The Ins and Outs of Lithium-ion Batteries
Rechargeable lithium-ion (Li-ion) batteries are used to power many portable electronic devices, including barcode scanners, mobile computers and smart phones. Li-ion batteries are renowned for their high energy density, minimal memory effect and slow self-discharge.
How do they work?
Lithium-ion (Li-ion) batteries are comprised of two electrodes (one negative, one positive) and an electrolyte that acts as the electrical conduit between the electrodes. When a lithium-ion battery discharges, lithium ions transfer from the negative to the positive electrode (the opposite occurs when the battery is recharging).
Advantages of Li-ion batteries
- Higher energy density - Li-ion batteries pack more “punch” than other rechargeable batteries, making them lighter and smaller.
- Minimal memory effect – Li-ion batteries seldom lose their “maximum energy capacity” over the course of their life (even if they’re frequently recharged following partial discharge).
- Low self-discharge rate – When not in use, Li-ion batteries don’t self-discharge as quickly as NiCd and NiMH batteries.
- Faster charging – Li-ion batteries charge faster than other rechargeable batteries.
- Longevity – Good-quality Li-ion batteries should provide between 400 and 1,200 complete charge/discharge cycles – provided they’re maintained properly.
Tips for maintaining Li-ion batteries
- Ideally, Li-ion batteries should be stored and recharged at room temperature (20-25 degrees Celsius).
- Use the right charger; in other words, the one supplied by the manufacturer. Non-genuine or generic chargers can potentially damage a Li-ion battery or the device it powers.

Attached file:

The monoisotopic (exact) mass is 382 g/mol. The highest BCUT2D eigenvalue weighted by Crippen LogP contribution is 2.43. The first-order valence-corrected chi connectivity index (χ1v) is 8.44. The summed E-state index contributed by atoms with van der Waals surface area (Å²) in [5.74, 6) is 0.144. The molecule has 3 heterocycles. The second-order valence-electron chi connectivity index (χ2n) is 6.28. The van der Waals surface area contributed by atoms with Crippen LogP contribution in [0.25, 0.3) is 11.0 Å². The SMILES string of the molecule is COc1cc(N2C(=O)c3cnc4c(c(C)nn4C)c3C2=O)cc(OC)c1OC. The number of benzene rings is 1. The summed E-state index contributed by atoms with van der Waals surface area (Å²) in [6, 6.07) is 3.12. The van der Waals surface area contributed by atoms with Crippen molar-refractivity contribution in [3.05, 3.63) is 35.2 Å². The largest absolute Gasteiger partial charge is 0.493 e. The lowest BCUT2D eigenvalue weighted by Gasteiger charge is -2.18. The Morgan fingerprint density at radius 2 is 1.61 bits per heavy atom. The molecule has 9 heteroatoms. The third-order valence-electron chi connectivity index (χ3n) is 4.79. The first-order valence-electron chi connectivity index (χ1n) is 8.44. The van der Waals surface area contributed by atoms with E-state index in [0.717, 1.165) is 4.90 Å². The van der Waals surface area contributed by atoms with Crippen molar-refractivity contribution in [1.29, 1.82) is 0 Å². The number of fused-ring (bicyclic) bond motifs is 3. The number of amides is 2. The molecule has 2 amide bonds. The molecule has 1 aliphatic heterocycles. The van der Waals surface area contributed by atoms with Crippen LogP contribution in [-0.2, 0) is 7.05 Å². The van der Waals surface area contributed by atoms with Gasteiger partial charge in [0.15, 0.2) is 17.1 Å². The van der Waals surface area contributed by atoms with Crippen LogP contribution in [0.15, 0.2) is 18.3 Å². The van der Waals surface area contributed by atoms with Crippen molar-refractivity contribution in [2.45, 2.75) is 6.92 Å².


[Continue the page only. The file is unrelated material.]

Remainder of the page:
- Li-ion batteries are sensitive to heat, which can shorten battery life. Be careful not to overcharge or leave Li-ion batteries in the sun for too long.
- When it comes to long-term storage, Li-ion batteries should be partially charged (50% is a commonly-quoted level) and stored at room temperature to reduce the aging effect. Avoid storing Li-ion batteries in a fully charged or totally discharged state.
- Always recharge a fully-discharged Li-ion battery ASAP, as a prolonged “deep discharge” can kill the battery.
- Avoid dropping or rough-handling Li-ion batteries, as they can leak internally.
When should a Li-ion battery be replaced?
Put simply, a Li-ion battery should be replaced when its overall performance starts to drop. An end-of-life Li-ion battery typically loses its charge quickly, and warms up whilst recharging (a sign of high internal resistance and cell degradation). Given the potentially volatile nature of old Li-ion batteries, they should be disposed of quickly (MobileMuster – www.mobilemuster.com.au - provides a free recycling service).